Another well-used profiling tool is Valgrind [11], a framework for analyzing applications as well as detecting memory and threading bugs, but I'm interested in it for its ability to do application profiling. Valgrind uses "dynamic binary instrumentation," which allows it to work with precompiled binaries so you don't have to recompile your applications. The valgrind distribution comes with six tools:

  • Memory error detector
  • Two thread error detectors
  • Cache and branch-prediction profiler (cachegrind)
  • Call-graph-generating cache and branch-prediction profiler (callgrind)
  • Heap profiler

and three experimental tools:

  • Heap/stack/global array overrun detector
  • Second heap profiler that examines how heap blocks are used
  • SimPoint basic block vector generator

The profiling tools of interest for profiling applications within Valgrind are cachegrind [12] and callgrind [13]. The cachegrind tool primarily simulates how the application interacts with a system's cache hierarchy. It interacts with both the instruction (I) and data (D) of the L1 cache of typical processors.

If the processor has three levels of caches, as most processors have, then Cachegrind will simulate that level of cache because it has the most influence on run time. So, in Valgrind-speak, it looks at I1, D1, and LL (last-level) caches.

The cache statistics that Cachegrind gathers are:

  • I cache reads
  • I cache read misses
  • LL cache instruction read misses
  • D cache reads
  • D cache read misses
  • LL cache read misses
  • D cache writes
  • D cache write misses
  • LL cache write misses
  • Conditional branches executed
  • Conditional branches mispredicted
  • Indirect branches executed
  • Indirect branches mispredicted

Some good tutorials on Valgrind primarily focus on using its memory-checking features, which is not so useful for profiling, but one Valgrind tutorial exists [14].

Processor Tracing

A second useful tool set for analyzing applications performs "tracing." These tools capture "processor events" while the application is running to create time histories. Most modern processors have the ability to expose certain processor events, such as the number of different cache misses, TLB misses, branch mispredictions, instructions executed, memory loads/stores, floating point operations per second, and so on.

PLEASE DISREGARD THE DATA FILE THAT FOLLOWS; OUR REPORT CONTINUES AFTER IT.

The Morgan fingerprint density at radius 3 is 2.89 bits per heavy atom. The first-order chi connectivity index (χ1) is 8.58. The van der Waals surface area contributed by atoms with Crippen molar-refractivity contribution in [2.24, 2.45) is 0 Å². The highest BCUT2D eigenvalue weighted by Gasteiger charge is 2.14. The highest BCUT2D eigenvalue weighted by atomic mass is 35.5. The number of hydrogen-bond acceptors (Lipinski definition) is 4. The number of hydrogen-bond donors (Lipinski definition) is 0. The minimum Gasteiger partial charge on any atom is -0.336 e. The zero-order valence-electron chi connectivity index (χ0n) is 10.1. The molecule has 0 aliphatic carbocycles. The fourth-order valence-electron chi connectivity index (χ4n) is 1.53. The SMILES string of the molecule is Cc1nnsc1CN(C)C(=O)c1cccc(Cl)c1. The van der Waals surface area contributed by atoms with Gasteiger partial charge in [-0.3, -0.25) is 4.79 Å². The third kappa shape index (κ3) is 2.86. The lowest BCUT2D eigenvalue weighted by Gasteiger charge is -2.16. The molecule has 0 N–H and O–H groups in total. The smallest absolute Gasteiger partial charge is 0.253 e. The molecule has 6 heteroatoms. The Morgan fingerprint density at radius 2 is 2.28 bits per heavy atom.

Linux kernel modules can capture these events and make them generally available to userspace. Then, userspace tools can capture and manipulate the data and use it for analysis and profiling of the application. However, these events or counters vary from processor to processor, so what is really needed is a standard set of tools to capture a common set of counters that will help application tracing. Fortunately, such a thing exists: PAPI [15].

PAPI (Performance Application Programming Interface) is a cross-platform interface to hardware counters. PAPI has defined a standard set of events or counters across a number of platforms that have relevance to application tracing. It has a set of routines for accessing the counters both from a low-level perspective to control where certain events are recorded, and a high-level perspective that starts, stops, and accesses the counters.

PAPI uses something called Linux-perfctr [16] or Linux "performance counters," which all kernels after about 2.6.32 should have [17]; however, if your kernel is older, you can always download PAPI and add it to your kernel. Some distributions will enable Perfctr in their default kernels, but others do not, so you might have to rebuild the kernel to enable it.

A number of tools use PAPI, such as:

  • HPCView
  • TAU
  • Scalasca
  • HPCToolkit
  • IPM
  • Open|SpeedShop
  • PerfSuite
  • SCALEA
  • Titanium
  • Vampir

Another tool that uses Linux-perfctr is simply called perf. It hasn't been updated in a while, and I'm not sure where to get the code, but it seems to be part of some Linux distributions. A nice tutorial on the wiki [18] also explains how to use it.